Mercer played football in the streets of Ellesmere Port: "Back alley football is only a substitute for the real thing. We always have to right for bigger and better playing fields for children. But, all the same, the back alleys did hold some valuable lessons of their own. For instance, playing with a small ball. If you could control a small hall with certainty, you found later that bringing down a normal ball came more easily. It was wonderful training for the eye."
Mercer and his friend, Stan Cullis, both played football forCambridge Road School. Both showed outstanding ability and were selected to play for Ellesmore Port Boys against Chester Boys in January 1929. Two years later Mercer signed for Everton.
In December, 1936, Everton signed Tommy Lawton for a fee of £6,500. It was a record fee for a teenager. One of the attractions of the deal was that Lawton now had the opportunity to play with Dixie Dean. When they met for the first-time, Dean put his arm round Lawton and said: "I know you've come here to take my place. Anything I can do to help you I will. I promise, anything at all." Dean was thirty years old and after suffering several serious injuries, he knew that there was not much time left for him at the top. Dean kept his promise and spent a lot of time with Lawton on the training field.
Six weeks after joining the club, Tommy Lawton was brought into the first team for an away match against Wolverhampton Wanderers, as Dixie Dean was rested prior to a fifth round FA Cup tie with Tottenham Hotspur. Lawton found it difficult playing against the England centre-half, Stan Cullis, however, he did score a goal 15 minutes from the end.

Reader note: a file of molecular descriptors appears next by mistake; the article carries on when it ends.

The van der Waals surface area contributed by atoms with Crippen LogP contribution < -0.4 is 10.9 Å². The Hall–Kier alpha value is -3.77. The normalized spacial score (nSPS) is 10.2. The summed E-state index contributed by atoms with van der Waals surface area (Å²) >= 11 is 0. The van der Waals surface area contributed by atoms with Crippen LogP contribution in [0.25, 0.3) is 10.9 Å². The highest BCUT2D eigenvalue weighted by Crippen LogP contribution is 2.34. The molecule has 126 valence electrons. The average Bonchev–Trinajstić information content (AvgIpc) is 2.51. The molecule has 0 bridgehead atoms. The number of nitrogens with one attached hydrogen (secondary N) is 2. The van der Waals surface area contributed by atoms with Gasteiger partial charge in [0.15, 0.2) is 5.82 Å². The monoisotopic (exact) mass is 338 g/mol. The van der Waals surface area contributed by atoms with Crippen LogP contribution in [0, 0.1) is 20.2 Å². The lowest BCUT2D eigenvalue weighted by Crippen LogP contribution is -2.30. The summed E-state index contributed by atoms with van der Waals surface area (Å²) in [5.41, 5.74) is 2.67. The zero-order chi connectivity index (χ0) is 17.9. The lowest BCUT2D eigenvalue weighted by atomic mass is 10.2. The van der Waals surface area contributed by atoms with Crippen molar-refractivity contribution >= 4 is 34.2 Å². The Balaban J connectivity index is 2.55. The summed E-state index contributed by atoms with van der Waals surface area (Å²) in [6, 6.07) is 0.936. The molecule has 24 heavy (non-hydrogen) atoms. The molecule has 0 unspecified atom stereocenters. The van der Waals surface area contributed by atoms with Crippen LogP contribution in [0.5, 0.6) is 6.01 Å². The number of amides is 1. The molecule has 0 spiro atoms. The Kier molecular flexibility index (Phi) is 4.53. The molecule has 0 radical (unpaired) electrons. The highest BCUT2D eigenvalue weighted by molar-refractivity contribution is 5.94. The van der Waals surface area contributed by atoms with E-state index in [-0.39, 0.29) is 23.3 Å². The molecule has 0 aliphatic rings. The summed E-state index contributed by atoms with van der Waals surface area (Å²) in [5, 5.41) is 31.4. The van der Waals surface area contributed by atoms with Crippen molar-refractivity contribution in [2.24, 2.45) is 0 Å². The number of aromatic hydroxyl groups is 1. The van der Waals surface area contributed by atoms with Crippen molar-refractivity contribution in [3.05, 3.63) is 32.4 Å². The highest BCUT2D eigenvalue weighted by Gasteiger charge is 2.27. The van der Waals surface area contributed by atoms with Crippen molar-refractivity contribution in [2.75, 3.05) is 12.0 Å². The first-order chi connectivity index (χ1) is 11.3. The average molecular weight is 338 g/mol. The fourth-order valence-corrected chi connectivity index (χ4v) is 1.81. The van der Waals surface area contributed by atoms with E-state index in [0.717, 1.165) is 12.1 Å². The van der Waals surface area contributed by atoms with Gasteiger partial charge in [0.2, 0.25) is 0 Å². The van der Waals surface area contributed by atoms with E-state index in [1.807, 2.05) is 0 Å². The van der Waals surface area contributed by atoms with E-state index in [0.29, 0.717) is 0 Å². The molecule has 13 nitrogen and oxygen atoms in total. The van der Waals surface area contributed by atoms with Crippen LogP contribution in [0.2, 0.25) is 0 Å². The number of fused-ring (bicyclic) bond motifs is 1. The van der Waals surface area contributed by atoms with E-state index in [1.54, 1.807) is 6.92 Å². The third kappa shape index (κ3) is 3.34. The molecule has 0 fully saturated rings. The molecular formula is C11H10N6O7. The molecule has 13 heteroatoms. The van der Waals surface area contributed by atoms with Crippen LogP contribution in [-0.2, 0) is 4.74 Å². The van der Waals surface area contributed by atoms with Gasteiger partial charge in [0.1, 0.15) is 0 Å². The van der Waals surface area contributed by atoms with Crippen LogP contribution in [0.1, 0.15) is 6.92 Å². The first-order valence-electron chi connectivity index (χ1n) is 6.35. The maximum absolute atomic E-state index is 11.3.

Everton drew the FA Cup tie with Tottenham Hotspur 1-1 and it was decided to play Tommy Lawton alongside Dixie Dean in the replay. In the second minute Lawton scored with a tremendous shot from outside the penalty area. Dean turned to Mercer and said: "Well, that's it then. That's the swan song. That's the end of it." Dean realised that it would not be long before this talented player took his place in the side.
At the beginning of the 1937-38 season Tommy Lawton played at inside-right and Dixie Dean at centre-forward. The pairing did not work and Everton failed to win a game when they two men played together. On 8th September 1937, Dean was dropped and Lawton replaced him as centre-forward to play against Manchester City. Lawton scored in the 4-1 victory and Dean only played in two more games for Everton before leaving the club.
Everton finished in 14th place in the 1937-38 season with Tommy Lawton ending up as the club's top marksman with 28 goals in 39 league games. He was also the top scorer in the whole of the First Division. This was an amazing achievement for someone who was only 18 years old.